Women's Rights In The 1920s

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“The Nineteenth Amendment to the United States Constitution provides that the right of citizens of the United States to vote shall not be denied or abridged by the United States or by any State on account of sex” The 19th Amendment to the United States Constitution was passed in 1920. This granted all women the right to vote. This was a monumental achievement in women's rights. After fighting for this right for decades, this became a turning point in American history. This benefited their ability to vote and numerous opportunities in all areas of society. After women gained the right to vote, it became effective in furthering their role in politics and gender equality. Politically, the right to vote allowed women to be a part of the political process. Previously, women had no role in the election of public officials. Their voices could be heard. Women have the opportunity to influence topics vital to them. With the ability to expand upon ideas and share information, they felt needed to be heard. …show more content…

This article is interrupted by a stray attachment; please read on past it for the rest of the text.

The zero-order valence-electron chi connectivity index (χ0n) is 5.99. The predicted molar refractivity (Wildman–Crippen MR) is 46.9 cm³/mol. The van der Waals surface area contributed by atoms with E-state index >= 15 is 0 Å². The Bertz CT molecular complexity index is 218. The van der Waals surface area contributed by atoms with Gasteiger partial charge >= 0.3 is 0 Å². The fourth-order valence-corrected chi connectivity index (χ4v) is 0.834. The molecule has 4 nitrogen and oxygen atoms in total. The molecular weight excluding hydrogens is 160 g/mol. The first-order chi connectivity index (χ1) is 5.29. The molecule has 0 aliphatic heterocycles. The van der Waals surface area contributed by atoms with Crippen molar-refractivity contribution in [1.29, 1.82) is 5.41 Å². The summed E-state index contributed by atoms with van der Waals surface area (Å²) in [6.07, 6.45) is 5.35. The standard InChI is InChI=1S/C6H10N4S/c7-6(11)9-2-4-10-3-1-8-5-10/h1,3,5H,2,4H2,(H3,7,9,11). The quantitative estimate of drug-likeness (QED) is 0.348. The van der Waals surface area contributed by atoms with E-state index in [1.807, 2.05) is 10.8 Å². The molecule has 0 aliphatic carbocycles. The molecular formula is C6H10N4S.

They no longer wanted to be a bystander in this process; it was time they became involved. “In 1920 both the Republican and Democratic organizations created new positions for women. They showcased women at their national conventions; they placed women on party committees; and they created new Women's Divisions for the purpose of integrating new women voters into the party” (Freedman 17). This gave women a sense of empowerment becoming a crucial part of women having the ability to vote, it also led to male politicians catering to other demands of the new voter base. “When Tennessee became the 36th state to ratify the amendment on August 18, 1920, the amendment passed its final hurdle of obtaining the agreement of three-fourths of the states” (Docs Teach). Once this amendment was passed, it was the peak of the long and challenging process fought through for

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